Why is there still such stigma about ADHD?  I have seen so many parents disregard the idea that their child might have it.  Yes, developmentally children progress at different rates.  I don't think that anyone would ever dispute that.  However, if a teacher is indicating to you that your child may have further issues, don't you think they might have a clue?  They have 20 other children to compare what they see.  And, if they have been teaching for any length of time, they may have experience with hundreds of other children.  Teachers have a pretty good baseline for what is "average". 
Here is how I always explain my observations for parents.  I start by telling them what I see inside and outside of the classroom, in the most positive light possible.  Parents want to hear that their kids are trying.  If a child is consistently inattentive, I assure the parent that I know their child is not making a choice to ignore me.  It seems as though they didn't even realize that I was talking.  Kids with ADHD are not (typically) making a choice to not pay attention, their brain doesn't let them pay attention, even when they want to.  I remember that frustration!  I would be thinking so much about how I needed to start paying attention that I would still not be paying attention!!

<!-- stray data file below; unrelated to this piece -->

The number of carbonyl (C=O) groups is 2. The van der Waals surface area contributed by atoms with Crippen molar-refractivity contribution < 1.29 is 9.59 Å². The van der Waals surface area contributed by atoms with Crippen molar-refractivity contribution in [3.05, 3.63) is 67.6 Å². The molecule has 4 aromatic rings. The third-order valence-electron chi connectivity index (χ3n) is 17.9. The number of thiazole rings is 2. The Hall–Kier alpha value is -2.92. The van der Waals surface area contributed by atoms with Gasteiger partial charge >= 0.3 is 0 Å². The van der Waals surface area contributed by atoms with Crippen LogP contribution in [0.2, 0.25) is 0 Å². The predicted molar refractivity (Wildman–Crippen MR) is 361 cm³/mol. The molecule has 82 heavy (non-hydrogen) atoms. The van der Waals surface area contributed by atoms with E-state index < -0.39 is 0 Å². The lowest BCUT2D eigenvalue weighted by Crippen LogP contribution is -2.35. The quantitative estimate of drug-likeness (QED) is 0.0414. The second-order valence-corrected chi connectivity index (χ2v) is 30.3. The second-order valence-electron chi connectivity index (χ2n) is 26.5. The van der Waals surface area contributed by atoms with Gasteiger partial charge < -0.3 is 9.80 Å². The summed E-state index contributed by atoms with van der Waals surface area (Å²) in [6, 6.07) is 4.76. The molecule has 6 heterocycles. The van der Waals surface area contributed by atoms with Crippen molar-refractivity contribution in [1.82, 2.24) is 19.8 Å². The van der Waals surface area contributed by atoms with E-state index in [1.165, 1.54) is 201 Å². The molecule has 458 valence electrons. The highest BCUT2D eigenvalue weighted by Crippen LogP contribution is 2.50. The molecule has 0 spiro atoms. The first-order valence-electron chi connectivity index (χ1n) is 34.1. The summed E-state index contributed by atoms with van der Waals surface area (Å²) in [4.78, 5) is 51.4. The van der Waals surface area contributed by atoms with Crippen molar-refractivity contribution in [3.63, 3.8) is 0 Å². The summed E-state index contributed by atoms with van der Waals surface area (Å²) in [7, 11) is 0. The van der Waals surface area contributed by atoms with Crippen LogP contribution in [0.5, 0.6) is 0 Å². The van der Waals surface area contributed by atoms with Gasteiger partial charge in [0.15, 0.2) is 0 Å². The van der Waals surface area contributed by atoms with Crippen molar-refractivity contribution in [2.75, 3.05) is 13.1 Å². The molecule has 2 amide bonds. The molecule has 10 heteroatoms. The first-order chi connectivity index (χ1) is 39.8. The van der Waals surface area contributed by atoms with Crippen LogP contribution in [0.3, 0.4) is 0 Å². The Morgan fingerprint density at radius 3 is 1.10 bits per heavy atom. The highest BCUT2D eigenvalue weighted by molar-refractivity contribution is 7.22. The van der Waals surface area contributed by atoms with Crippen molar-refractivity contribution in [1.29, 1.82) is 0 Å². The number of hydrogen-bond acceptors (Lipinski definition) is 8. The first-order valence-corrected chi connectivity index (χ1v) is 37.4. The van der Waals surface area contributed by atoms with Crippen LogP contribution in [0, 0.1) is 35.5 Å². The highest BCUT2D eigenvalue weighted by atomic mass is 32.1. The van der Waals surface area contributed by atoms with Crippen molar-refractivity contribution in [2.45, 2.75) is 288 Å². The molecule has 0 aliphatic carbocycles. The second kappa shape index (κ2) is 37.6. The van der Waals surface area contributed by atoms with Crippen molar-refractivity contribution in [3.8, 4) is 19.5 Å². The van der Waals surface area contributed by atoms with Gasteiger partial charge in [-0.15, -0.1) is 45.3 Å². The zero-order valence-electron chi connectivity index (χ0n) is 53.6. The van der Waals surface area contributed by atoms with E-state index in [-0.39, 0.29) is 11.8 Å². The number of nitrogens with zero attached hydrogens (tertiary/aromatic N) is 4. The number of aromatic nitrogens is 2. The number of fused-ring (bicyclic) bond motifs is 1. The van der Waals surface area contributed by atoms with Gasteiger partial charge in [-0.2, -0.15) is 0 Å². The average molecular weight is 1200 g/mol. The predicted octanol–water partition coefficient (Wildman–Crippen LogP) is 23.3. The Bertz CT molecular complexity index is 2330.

Also I make sure to let parents know that I'm sure that their children could be getting better grades and learning much more than they are currently.  I find that typically children with ADHD are at least of average intelligence and often above average.  However, since their school performance usually suffers from their inattention, they don't get grades and report cards that reflect how smart they are.  It's very important to parents that their kids are doing their best.  I try to impress upon parents that it would be a terrible shame if their child had a medical reason that was preventing them from doing their best.  Wouldn't you want to know if your child was physically not able to do their best?  I would!  I did!
These were the reasons that I convinced myself that my children needed to be referred to a pediatrician.  When I tell parents that, it also seems to reassure them.  I am a mom before I'm a teacher.  I understand.  I care.  I'm NOT just trying to make your kids sit still and be quiet.  I want to see all children be the very best they can be.  Mine and yours!